As a baker and a bonafide sweet-tooth, the question I get the most, aside from “what do you do with everything you bake?!” is “what is your favorite dessert?” The answer is surprisingly easy and hasn’t changed since living in France in my early 20’s. My very favorite dessert on the planet is mousse au chocolat, also known as chocolate mousse. My response always leads to the inevitable next question, “What’s your recipe for it??” For years, I didn’t have a response. I had such a hard time achieving that classic texture and taste that you get when ordering a mousse au chocolat at a French restaurant. It’s taken eight entire years of research and taste-testing. And guess what? I’ve FINALLY perfected it. And even more exciting, I can finally share it with you!
What makes this mousse au chocolat reminiscent of a French mousse is its sticky factor. While fluffy and light, it’s also sticky and rich — the way a chocolate mousse should be! And the stickiness is not like a caramel apple, it’s more like a soft-sticky, where your tongue and the roof of your mouth meet and make that click sound. You know what I mean?
This perfect stickiness is thanks to the eggs. They are just as important as the chocolate in a good mousse. American versions often replace the use of eggs for heavy whipping cream. The logic is understandable since heavy whipping cream can create a perfect fluffy mousse and it’s safer than eating raw eggs. However, the sticky factor and the depth of flavor is lost. For peace of mind, I recommend using fresh and organic eggs if possible. For an egg free version, take a look at this recipe instead: Mousse au Chocolat (No-Egg). It’s just heavy whipping cream and chocolate and while still delicious (cream and chocolate, yes please), it will not transport your tastebuds to France the way that this recipe will. Trust me.
This recipe creates a mousse that is both airy and dense, light and rich, and ideal for the chocolate lovers of the world. If chocolate isn’t your thing (gasp), you can enjoy mousse in other forms like Mousse au Chocolat Blanc (white chocolate mousse) or Nutella Mousse.
While sophisticated and French, this recipe is actually very easy to make. It doesn’t take longer than 15 minutes and it just requires whipping the ingredients together. The hard part is having the patience to not taste-test for hours while it chills in the refrigerator.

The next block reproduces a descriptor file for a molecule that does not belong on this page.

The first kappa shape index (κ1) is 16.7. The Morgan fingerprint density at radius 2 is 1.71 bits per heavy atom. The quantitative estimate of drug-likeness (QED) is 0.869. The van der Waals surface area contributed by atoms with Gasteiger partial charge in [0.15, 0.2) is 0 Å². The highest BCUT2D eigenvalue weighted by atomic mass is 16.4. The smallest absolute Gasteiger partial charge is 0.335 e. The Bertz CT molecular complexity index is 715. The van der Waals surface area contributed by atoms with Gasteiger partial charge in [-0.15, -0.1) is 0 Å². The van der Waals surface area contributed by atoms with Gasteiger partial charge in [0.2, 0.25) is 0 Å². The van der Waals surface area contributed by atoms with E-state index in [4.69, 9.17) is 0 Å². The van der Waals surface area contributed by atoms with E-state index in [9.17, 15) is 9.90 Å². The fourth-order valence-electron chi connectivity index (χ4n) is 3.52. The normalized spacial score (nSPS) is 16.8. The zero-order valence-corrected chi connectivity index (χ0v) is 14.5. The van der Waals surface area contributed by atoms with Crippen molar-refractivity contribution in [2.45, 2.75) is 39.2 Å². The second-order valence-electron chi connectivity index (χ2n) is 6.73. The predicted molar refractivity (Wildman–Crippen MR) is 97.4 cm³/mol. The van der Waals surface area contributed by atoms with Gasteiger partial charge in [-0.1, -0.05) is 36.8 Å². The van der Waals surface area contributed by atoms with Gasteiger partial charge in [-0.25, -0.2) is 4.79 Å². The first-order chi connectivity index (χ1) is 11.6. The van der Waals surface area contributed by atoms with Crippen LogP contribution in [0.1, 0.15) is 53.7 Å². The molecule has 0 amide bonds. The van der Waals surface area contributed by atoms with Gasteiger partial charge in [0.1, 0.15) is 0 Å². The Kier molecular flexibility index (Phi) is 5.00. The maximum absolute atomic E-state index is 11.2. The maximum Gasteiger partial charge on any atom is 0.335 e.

And finally, for the history buffs, here’s a little information on it’s creation.
Chocolate mousse, besides being delectable, also has a fascinating history. It was first known as “mayonnaise de chocolat” – and, even more interesting, was invented by world-renowned French post-Impressionist painter Henri Toulouse-Lautrec, in the late 19th century.
Primarily famous as a bohemian artist, Toulouse-Lautrec also was an experienced cook who found time to dabble in creating signature dishes. This one was a singular success. Chocolate mousse has become a classic, traditional but still versatile, which can be served in different ways.
Whether it’s piped into delicate pastry shells or hollowed fruits or served in elegant glassware, it’s a favorite dessert for countless diners, ranging from those who enjoy simple desserts to unashamed “chocoholics.” – The Culinary Institute of America
Mousse au chocolat really took off in America after WWII when French Chef’s started arriving in the East Coast and serving it as dessert. And now, you get to make it just like them! Bon appétit.
Mousse au Chocolat (French Chocolate Mousse)
My very favorite dessert on the planet is chocolate mousse. It's taken years for me to post a recipe though because I'm so particular about how it should be. And I finally have it perfected! What makes this recipe reminiscent of a standard French mousse is its sticky factor. While fluffy and light, it's also sticky and rich — the way a chocolate mousse should be! And the stickiness is not like a caramel apple, it's a soft-sticky, where your tongue and the roof of your mouth meet and make that click sound. You know what I mean? All of this is thanks to the recipe being made with eggs, rather than the American versions which often replace the eggs for heavy whipping cream. Enjoy this incredibly easy-to-make recipe that will transport your taste buds straight to France!
- 4 Eggs (Yolks and whites separated)
- 2 Egg whites
- 1/3 cup Sugar
- 1/2 cup Chocolate, chips or chopped (semi-sweet (or any kind); high quality)
- 3 1/2 tbsp. Butter
- Scant 1/2 cup Crème fraiche (slightly less than half cup)
Separate the egg whites from the yolks. In a large bowl, beat the yolks with the sugar on high speed until the mixture becomes pale and frothy.
Melt the chocolate with the butter in a small bowl until smooth. Add the melted chocolate mixture to the egg-yolk mixture. Mix in the crème fraiche.
In a separate bowl, beat the egg whites until they form stiff peaks. It helps if the bowl is chilled and very clean. Using a spatula, gently fold the egg whites into the chocolate mixture.
Divide the mousse into 6-10 small ramekins, wine glasses, or dessert bowls. Refrigerate for at least 6 hours. For a firmer mousse, place in the freezer for 30 minutes before serving.
*Note: Use fresh and organic (if possible) eggs because they will not be cooked.
Recipe from A Bee Bakes.